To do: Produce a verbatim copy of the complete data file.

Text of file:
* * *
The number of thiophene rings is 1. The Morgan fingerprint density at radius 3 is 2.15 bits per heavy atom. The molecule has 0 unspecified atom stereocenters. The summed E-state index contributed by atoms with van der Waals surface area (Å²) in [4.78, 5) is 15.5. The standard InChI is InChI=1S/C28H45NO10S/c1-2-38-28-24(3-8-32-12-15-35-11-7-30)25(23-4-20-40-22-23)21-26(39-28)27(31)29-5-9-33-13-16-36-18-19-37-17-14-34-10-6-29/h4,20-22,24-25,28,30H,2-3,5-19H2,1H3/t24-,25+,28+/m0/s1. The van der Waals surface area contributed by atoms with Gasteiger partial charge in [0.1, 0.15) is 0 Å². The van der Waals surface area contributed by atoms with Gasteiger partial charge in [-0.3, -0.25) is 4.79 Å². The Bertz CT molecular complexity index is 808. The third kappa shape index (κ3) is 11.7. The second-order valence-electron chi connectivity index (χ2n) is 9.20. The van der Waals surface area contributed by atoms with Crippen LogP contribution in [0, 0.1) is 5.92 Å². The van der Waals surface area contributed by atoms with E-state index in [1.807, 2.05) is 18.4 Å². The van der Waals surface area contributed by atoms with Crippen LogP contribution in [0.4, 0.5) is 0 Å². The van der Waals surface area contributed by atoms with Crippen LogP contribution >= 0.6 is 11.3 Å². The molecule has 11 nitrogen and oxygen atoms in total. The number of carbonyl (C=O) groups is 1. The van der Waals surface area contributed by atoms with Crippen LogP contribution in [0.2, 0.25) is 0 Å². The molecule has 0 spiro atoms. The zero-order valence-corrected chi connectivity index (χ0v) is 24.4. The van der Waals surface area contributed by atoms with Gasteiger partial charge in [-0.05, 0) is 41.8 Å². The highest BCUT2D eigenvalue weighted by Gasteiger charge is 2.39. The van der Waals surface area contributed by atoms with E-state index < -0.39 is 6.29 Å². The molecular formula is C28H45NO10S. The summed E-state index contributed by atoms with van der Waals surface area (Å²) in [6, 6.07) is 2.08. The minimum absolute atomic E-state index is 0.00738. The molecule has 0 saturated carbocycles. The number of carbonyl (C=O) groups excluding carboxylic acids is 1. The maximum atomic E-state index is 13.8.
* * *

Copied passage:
The number of thiophene rings is 1. The Morgan fingerprint density at radius 3 is 2.15 bits per heavy atom. The molecule has 0 unspecified atom stereocenters. The summed E-state index contributed by atoms with van der Waals surface area (Å²) in [4.78, 5) is 15.5. The standard InChI is InChI=1S/C28H45NO10S/c1-2-38-28-24(3-8-32-12-15-35-11-7-30)25(23-4-20-40-22-23)21-26(39-28)27(31)29-5-9-33-13-16-36-18-19-37-17-14-34-10-6-29/h4,20-22,24-25,28,30H,2-3,5-19H2,1H3/t24-,25+,28+/m0/s1. The van der Waals surface area contributed by atoms with Gasteiger partial charge in [0.1, 0.15) is 0 Å². The van der Waals surface area contributed by atoms with Gasteiger partial charge in [-0.3, -0.25) is 4.79 Å². The Bertz CT molecular complexity index is 808. The third kappa shape index (κ3) is 11.7. The second-order valence-electron chi connectivity index (χ2n) is 9.20. The van der Waals surface area contributed by atoms with Crippen LogP contribution in [0, 0.1) is 5.92 Å². The van der Waals surface area contributed by atoms with E-state index in [1.807, 2.05) is 18.4 Å². The van der Waals surface area contributed by atoms with Crippen LogP contribution in [0.4, 0.5) is 0 Å². The van der Waals surface area contributed by atoms with Crippen LogP contribution >= 0.6 is 11.3 Å². The molecule has 11 nitrogen and oxygen atoms in total. The number of carbonyl (C=O) groups is 1. The van der Waals surface area contributed by atoms with Crippen LogP contribution in [0.2, 0.25) is 0 Å². The molecule has 0 spiro atoms. The zero-order valence-corrected chi connectivity index (χ0v) is 24.4. The van der Waals surface area contributed by atoms with Gasteiger partial charge in [-0.05, 0) is 41.8 Å². The highest BCUT2D eigenvalue weighted by Gasteiger charge is 2.39. The van der Waals surface area contributed by atoms with E-state index < -0.39 is 6.29 Å². The molecular formula is C28H45NO10S. The summed E-state index contributed by atoms with van der Waals surface area (Å²) in [6, 6.07) is 2.08. The minimum absolute atomic E-state index is 0.00738. The molecule has 0 saturated carbocycles. The number of carbonyl (C=O) groups excluding carboxylic acids is 1. The maximum atomic E-state index is 13.8.